Jahred (M.C.U.D.) - vocals
Chizad - guitars
Westyle - guitars
DJ Product - turntables
B.C. - drums
Mawk - bass
An insistent, nagging guitar bleep pulses, sounding like your morning alarm clock kicking you out of your safe dreamland. Two bars of thundering drums/bass/guitars later, a voice with the fury of the alienated barks out the words, "Baby, I'm a survivor!" (hed)'s second and most vicious album to date, Broke (to be released August 22, 2000), has begun, and if the band sound a little more ticked-off than usual, it's because this Orange County, California, crew feel that their time in the spotlight is none other than "right this very minute".
Front and center is the defiant voice of the towering Jahred (aka M.C.U.D.), pouring his angst, passion and soul into such rousing tracks as the lead-off "Killing Time," the rollicking "Feel Good," and the despairing "Swan Dive." There's the album's first single, "Bartender," which effortlessly rocks the party as, all the while, Jared pours out his loneliness to the first stray ear he can find. "You're going to bars, you're drinking…it's a narrative on why people try to meet other people," he explains. From unfettered lust to vein-popping rage, there's simply no hiding this man's psyche on Broke.
"The lyrics are definitely more personal on this album," says the Huntington Beach singer. On (hed)'s self-titled 1997 debut, (and the band's ‘95 indie EP, Church Of Realities) the vocalist claims that his lyrics were more like essays on his surroundings, rather than a look inward. But Broke finds the man delving deep, bringing forth his conflicted emotions in a torrent of expletive and invective. "I'm talking a lot about the rock and roll lifestyle on this one, because none of us in the band had experienced it when we wrote the first one," he reflects. "After being on the road for two years, it's become part of our reality."
(hed) was formed back in 1994, when Jahred and guitarist Westyle became friends after noticing that they were always seeing each other at the same punk rock and hip-hop shows in Orange County. The musicians were tiring of straight hardcore, and their passion for rap had begun to drive their creative energies. Soon after hooking up with four more like-minded entities, (hed) were soon packing them in at O.C. hangs as Club 369 and others.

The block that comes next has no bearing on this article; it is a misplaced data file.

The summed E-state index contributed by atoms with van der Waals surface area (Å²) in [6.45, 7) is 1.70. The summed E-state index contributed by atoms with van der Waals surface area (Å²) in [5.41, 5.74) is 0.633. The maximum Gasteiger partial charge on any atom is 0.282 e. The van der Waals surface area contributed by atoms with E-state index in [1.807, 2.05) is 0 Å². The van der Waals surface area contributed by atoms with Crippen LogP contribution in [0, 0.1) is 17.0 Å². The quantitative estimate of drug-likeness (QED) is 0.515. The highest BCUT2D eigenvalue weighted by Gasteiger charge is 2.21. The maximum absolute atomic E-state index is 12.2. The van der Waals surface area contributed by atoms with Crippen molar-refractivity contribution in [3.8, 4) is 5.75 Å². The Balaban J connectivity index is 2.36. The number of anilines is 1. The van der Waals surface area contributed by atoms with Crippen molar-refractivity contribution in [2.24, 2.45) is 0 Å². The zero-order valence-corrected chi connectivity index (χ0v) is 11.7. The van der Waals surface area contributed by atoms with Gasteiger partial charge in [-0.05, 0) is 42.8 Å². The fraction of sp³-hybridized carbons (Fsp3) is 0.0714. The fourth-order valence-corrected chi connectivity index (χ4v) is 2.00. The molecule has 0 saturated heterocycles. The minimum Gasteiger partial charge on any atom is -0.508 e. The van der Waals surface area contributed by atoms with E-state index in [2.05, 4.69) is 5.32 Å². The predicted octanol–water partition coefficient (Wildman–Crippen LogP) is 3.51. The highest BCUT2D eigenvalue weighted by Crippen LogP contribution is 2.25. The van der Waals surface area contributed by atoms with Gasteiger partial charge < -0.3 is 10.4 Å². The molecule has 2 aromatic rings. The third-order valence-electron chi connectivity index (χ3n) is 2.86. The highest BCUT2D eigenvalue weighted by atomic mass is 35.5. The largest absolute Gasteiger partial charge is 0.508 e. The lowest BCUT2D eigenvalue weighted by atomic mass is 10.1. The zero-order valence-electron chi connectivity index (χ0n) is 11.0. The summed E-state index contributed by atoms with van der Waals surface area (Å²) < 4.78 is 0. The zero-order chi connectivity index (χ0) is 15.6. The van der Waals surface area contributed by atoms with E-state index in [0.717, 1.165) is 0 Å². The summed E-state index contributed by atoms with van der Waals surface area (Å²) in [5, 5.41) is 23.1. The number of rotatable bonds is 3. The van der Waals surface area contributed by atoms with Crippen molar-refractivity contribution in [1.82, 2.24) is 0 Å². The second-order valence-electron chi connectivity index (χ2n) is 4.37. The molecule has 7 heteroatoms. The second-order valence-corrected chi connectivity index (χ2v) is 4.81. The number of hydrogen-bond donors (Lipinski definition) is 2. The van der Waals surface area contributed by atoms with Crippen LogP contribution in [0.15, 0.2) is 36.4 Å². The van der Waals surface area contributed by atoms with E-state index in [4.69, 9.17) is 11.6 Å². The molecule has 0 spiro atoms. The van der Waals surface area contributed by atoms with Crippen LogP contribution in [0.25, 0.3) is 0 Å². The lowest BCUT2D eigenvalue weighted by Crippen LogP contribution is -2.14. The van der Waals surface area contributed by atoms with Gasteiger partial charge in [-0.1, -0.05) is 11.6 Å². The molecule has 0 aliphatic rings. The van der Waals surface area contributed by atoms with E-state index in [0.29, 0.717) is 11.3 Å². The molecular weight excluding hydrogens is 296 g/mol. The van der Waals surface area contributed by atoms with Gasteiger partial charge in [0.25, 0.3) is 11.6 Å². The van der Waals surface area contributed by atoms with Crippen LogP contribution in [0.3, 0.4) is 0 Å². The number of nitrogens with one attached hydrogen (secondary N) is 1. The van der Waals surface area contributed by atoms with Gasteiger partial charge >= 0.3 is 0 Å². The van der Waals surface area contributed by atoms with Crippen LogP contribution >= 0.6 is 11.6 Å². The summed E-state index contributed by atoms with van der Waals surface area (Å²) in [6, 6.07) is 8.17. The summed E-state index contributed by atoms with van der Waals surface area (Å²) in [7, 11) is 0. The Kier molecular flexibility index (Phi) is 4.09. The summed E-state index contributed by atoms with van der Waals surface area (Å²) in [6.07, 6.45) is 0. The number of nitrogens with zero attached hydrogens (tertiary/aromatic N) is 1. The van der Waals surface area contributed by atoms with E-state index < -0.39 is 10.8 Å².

After their full-length debut dropped, (hed)'s touring at home and abroad indeed brought about a change in this six-piece's focus. They crisscrossed the States on the Ozzfest, and shared stages with the likes of Korn, Static-X, Slipknot, Kid Rock, System of a Down, and dozens of other heavy-hitters. The band soon noticed that they had won over a legion of fans who intently watched their every move. These five Southern California personalities (plus English expatriate Mawk) had begun to jell into a crack unit of hip-hop-inflected, punk-infected musical assassins. Furthermore, reveals Westyle, it was on their last few tours that the group began to learn what not to play.
"This album is much more groove-orientated, and the last was more spastic. (This time) we didn't worry if a track didn't have as much guitar, or even had all of us playing at once, if the song didn't need it." Westyle cites "Pac Bell," the record's most trance-inducing cut, as an example of (hed)'s newfound minimalism. Over co-guitarist Chizad's Roger Troutman-like talk-box chorus, the haunting samples of DJ Product and Mawk's dubby bass lend the track its otherworldly, dark-night-of-soul atmosphere. It's that starkness that enables the song to cut to the bone, along with Jahred's twisting his voice over his doomed romance into a frenzied strangle.
Produced by Machine (Pitchshifter, The Step Kings), Broke is full of heavy beats and deep grooves. And just when you think you've got a handle on the mood of a song, look even deeper. "Feel Good," with its powerhouse back-beat (courtesy of B.C.) and rousing call-and-response chorus (listen for the guest vocals of System of a Down's Serj Tankian and Kittie's Morgan Lander), is about a society's unwillingness to care about, well, much of anything, really. Says Jahred, "The verses are talking about the end of the world, and how everybody in Western culture just wants to drive their Beemers and have a fucking good time. Nobody on this side of the world cares that anybody else is hungry or dying or whatever."
Yet (hed) have also allowed themselves to bring a newfound warmth into their sound, which manifests itself on the yearning "Jesus (Of Nazareth)," and "The Meadow"; a Seventies-styled melodic tune that lets the sun shine through the city's oppressive clouds. "This artist friend of mine from Israel had shown me this one beautiful painting of these two elephants," remembers Jahred. "She started to tell me the story behind it, and as she was speaking, I heard something special in her voice. I had to get her on tape. You can hear her on ‘The Meadow' speaking about the African legend. It was perfect for the mood of the song."
(hed)'s excitement about their work on Broke is palpable from the way they've been assaulting stages lately. They will bring Broke to the masses this summer on the nascent Tattoo The Earth festival, and will then head abroad to spread the word to parts far from their Huntington Beach cribs. But, as Jahred points out, the road has become (hed)'s new home. And, when you attend one of their shows, their house will most definitely be rocking...